Equal Right to Fight
This article is sort of about the role of women in dangerous combat areas. Someone remarks that it's not much talked about when a woman dies - like we've put the issue in an "emotional lock box." But the story is so heavily framed, it's hard to read the article as anything more than the story of another fallen American.
CARLISLE, Pa. — Kimberly Fahnestock Voelz is buried near the church where she was baptized, a few miles across fallow farm fields from the stables where she raised quarter horses as a teenager. Next door is the yellow frame house she left one day in 1996 and, without telling her parents, joined the Army.
Kimberly came home in a military coffin in December, dead at age 27 from a booby-trapped bomb in Iraq. She was the first American female explosive ordnance disposal expert ever killed in action — the 453rd U.S. service member killed in Iraq and one of 16 women to give their lives in Operation Iraqi Freedom.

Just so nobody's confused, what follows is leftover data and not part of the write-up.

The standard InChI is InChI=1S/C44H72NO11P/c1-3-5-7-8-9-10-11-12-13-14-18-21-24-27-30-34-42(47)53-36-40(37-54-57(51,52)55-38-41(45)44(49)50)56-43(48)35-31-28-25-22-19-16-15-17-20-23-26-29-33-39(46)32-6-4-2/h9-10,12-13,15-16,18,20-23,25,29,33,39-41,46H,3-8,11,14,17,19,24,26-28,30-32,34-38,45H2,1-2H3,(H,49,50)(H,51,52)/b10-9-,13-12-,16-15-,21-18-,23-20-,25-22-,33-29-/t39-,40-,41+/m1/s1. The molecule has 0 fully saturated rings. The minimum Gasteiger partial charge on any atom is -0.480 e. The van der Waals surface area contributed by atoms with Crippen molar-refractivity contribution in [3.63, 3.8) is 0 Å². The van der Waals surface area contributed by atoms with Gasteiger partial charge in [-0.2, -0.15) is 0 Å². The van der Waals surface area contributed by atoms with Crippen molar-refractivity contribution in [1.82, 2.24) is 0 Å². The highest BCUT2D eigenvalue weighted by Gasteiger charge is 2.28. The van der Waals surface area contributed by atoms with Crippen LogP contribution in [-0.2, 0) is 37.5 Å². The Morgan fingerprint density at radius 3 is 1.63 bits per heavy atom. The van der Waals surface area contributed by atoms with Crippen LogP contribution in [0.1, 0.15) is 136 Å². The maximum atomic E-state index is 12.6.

Staff Sgt. Voelz died in the arms of her husband, Max Voelz, also a staff sergeant on the 17-person ordnance disposal team on which Kimberly was the lone woman. . . . .
The couple met during ordnance disposal training and married in 1999. They had recently reenlisted, the Fahnestocks said. Kimberly's memorial service was held in the same church where she was married, and she is buried nearby in the Gate of Heaven Cemetery.